In summer and fall, the American Pipit is linked to harsh, treeless environments: it only breeds in the alpine and arctic tundra. The alpine meadows it inhabits run along the spine of the Rocky Mountains, extending as far south as Colorado. Although this region is covered by snow and ice for most of the year, several species of birds have adapted to this habitat alone. Many American Pipits arrive on their breeding territories already paired up-courtship and pair formation often occur at lower elevations-which is thought to save valuable time in a place with a very brief summer. The pipit bobs its short tail continuously as it forages.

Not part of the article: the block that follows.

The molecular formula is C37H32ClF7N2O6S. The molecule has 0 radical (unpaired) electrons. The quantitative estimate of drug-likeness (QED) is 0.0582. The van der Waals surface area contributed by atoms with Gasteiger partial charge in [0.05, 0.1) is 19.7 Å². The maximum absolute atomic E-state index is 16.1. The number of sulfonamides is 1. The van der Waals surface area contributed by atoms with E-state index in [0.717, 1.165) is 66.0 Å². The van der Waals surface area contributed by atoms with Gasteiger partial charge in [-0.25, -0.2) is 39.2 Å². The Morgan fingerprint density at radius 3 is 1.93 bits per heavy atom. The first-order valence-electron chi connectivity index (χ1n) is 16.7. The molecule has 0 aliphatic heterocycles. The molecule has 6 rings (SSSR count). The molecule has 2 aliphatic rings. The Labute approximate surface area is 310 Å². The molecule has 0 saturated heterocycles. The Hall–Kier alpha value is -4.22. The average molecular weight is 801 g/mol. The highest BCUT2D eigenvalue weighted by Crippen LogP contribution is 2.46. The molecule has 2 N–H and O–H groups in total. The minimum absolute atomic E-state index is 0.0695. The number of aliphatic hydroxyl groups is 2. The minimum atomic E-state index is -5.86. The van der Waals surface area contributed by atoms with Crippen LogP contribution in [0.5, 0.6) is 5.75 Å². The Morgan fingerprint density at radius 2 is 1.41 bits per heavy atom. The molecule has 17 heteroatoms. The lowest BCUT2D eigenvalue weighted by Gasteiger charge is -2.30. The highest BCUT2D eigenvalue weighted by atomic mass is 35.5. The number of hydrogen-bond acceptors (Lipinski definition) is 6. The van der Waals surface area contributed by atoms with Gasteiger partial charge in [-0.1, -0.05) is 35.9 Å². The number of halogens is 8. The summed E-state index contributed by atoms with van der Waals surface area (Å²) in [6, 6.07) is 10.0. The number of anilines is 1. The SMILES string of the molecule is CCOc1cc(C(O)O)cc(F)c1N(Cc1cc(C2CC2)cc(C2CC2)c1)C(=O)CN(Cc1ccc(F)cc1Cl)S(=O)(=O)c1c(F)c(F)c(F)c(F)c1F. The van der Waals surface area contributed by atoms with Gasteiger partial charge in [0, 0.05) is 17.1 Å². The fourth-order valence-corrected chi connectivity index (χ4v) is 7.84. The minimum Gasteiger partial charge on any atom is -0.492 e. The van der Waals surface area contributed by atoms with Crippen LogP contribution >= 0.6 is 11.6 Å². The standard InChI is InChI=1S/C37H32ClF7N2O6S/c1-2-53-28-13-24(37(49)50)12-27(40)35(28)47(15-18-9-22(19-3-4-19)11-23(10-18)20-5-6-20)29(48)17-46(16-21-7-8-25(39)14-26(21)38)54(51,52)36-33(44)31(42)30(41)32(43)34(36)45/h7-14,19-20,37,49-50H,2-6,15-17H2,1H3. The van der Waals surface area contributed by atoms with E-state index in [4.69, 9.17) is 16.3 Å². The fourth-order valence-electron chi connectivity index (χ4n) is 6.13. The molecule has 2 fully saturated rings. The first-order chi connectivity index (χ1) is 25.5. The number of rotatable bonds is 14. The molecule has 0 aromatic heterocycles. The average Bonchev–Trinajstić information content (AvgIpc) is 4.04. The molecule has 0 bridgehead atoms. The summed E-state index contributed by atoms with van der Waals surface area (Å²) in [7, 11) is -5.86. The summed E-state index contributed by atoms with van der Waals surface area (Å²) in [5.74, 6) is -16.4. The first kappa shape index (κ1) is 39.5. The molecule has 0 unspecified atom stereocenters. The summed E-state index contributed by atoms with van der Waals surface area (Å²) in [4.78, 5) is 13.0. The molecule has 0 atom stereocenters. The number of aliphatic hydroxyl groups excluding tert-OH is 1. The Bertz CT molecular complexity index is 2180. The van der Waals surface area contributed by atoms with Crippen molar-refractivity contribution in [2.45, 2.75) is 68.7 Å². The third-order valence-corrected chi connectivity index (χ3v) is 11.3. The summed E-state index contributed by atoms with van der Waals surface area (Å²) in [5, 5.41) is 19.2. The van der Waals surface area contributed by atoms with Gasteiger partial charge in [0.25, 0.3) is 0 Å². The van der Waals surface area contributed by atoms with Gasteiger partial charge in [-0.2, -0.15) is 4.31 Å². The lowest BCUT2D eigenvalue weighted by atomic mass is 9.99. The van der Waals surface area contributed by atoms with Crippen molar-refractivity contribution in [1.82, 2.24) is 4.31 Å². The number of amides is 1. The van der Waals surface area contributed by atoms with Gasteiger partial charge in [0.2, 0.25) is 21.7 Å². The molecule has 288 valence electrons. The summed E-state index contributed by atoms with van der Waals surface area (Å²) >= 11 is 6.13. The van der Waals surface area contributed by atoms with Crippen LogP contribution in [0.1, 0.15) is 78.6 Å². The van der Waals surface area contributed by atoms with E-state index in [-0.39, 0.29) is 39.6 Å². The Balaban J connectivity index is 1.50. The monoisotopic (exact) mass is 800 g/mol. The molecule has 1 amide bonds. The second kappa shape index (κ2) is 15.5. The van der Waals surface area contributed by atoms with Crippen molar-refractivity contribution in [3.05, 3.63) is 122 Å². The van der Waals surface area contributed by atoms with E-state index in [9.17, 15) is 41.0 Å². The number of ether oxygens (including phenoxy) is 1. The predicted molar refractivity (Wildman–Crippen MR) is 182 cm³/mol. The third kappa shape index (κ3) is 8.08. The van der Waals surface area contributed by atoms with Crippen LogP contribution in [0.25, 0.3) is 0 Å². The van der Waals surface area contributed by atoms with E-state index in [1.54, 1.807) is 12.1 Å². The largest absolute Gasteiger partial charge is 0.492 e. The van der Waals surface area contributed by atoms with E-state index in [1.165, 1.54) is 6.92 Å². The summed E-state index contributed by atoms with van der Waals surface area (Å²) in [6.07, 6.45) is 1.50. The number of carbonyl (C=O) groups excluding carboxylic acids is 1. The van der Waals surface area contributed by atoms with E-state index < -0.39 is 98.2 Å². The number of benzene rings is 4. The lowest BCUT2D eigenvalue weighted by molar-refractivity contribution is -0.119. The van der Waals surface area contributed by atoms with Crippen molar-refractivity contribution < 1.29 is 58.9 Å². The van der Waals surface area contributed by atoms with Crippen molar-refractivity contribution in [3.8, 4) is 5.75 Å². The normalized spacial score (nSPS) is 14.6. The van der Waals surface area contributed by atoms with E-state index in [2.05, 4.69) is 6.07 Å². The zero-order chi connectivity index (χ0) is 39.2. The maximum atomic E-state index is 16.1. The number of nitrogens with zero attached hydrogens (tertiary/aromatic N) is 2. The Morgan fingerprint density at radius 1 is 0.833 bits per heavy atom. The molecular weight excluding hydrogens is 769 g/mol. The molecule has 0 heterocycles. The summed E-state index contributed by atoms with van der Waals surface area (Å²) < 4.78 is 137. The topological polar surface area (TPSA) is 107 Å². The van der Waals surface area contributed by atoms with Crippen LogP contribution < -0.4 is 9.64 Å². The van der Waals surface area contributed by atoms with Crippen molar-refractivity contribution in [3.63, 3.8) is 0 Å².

I.D.: Sexes similar: faintly streaked, gray-brown upperparts; lightly streaked 'necklace' on the upper breast; streaked breast and flanks; black legs; black tail with white outer tail feathers; buff-colored underparts; slim body.
Size: L 6-7 in. (15-18 cm).
Range: common migrant and breeder throughout the Rockies.
Habitat: alpine tundra and wet alpine meadows.
Nesting: in a shallow depression; small cup nest is made with coarse grass and sedges, and is sometimes lined with fur; frequently has an overhanging canopy; female incubates 4-5 eggs for 13-15 days.
Feeding: gleans the ground and vegetation for terrestrial and freshwater invertebrates and seeds.
Voice: familiar flight call is pip-it pip-it. Male: harsh, sharp tsip-tsip or chiwee.
Similar Species: Horned Lark: black horns and facial markings. Brewer's Sparrow: unstreaked breast; conical bill; stout body.